Tag Archives: Erich Kästner

Kästner’s streets

The Resident IT Consultant likes his maps, and when Berlin became a reality in our lives, he reread Erich Kästner. He really wanted to know where it was that Emil went when he got to Berlin, arriving at Zoologischer Garten station.

Well, he got on the 177 tram, which took Emil down Kaiser Avenue. Using his little grey cells, the Resident IT Consultant worked out that this might well be the current Bundesallee. From there Emil turned into Trautenau Street, which led to Nicholas Square, the Nikolsburger Platz.

So there’s the issue with names having been translated, plus the small complication of Germany having changed since Emil’s days. Though there are Kaiser-based names; just no longer for this large street leading south from the station opposite the Zoo.

It helped [me] that this was practically where Daughter and I had stayed in the Spring. Also that it’s close to the Swedish Church. (Well, we all have our priorities.)

Interestingly this whole area is close to where Daughter has found her kitchen-less flat to live in. So I may come to wander Emil’s streets before long.

On the other hand, my attempts at finding which street might go with no. 67, where Lisa Tetzner’s children lived, have not been successful. Perhaps she made it up?

Erich und Lisa, and Paul and Matt, too.

No, that’s not a new book.

Travel gods willing, I’m off to Berlin today, so thought I’d ‘fob you off’ with some Berlin books.

I’ve never been, so am writing this blind. I’ll be interested to discover how much of Erich Kästner’s city remains. Having watched all three Emil und die Detektive films, I should know. Only one was made before the war. If Emil was English, it’d be easy enough to film a boy in prewar London now. There are plenty of houses and buildings left. I hope quite a bit of Berlin is also still there.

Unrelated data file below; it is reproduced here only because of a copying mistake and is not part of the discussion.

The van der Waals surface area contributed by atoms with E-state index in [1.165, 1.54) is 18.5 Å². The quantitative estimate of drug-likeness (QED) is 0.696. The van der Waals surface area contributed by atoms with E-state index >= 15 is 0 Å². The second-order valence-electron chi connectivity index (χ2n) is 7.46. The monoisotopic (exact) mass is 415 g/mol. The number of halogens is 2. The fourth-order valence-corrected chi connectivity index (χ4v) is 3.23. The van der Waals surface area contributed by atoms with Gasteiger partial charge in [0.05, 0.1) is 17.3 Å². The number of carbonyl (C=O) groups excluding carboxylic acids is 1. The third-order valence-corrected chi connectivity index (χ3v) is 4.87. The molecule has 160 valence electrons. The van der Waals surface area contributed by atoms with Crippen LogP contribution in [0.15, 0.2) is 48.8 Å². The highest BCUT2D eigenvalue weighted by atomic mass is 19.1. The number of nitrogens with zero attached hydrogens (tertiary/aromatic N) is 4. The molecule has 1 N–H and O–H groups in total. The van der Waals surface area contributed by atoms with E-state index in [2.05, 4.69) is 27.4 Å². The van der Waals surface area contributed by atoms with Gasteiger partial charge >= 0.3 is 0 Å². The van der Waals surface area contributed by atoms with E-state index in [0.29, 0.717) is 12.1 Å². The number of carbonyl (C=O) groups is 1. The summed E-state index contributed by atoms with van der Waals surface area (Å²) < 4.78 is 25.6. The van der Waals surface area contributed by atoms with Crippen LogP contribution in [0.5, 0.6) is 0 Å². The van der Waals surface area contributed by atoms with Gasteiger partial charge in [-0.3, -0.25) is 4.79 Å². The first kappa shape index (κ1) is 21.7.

The other old Berlin I ‘know’ is Lisa Tetzner’s, where her child characters lived in tenements in the 1930s. Surely some remain? And I have no idea how large Berlin was in those days. I’m assuming the children in no. 67 lived quite centrally.

You can find countless children’s books set in today’s London. There must be a Berlin counterpart. It’s ‘just’ that we don’t get to see those books.

The more recently written novels that come to mind are British. There was Paul Dowswell’s Ausländer ten years ago. Orphan Monster Spy by Matt Killeen from last year. Both showing life within Germany. Both featuring WWII. There’s more to Germany and Berlin than that.

Death in Berlin, by M M Kaye, set in postwar Berlin. It’s decades since I read it, and I recall a sense of bleakness.

Ich bin ein Berliner, as JFK said. Whether or not that makes us doughnuts I will leave unsaid. I’m certainly rounded enough.

Dot & Anton

Erich Kästner, Dot & Anton

This is another feelgood story by Erich Kästner, with iconical illustrations by Walter Trier. I settled in with this as a special Easter reading treat, thinking how ‘idyllic’ that period between the wars in Germany seems in literature. No sooner had I thought this, but I realised that it’s not true. There was a lot of poverty, as well as riches. Rather like now.

It’s about little rich girl Dot, who is quite an unusual child. When we meet her she appears, to her bemused father, to be selling matchboxes to the wall in her room. There is obviously a reason for this. Dot’s father is rich, her mother is a woman who shops and ‘has migraines,’ and they have several staff; a chauffeur, a maid and a governess.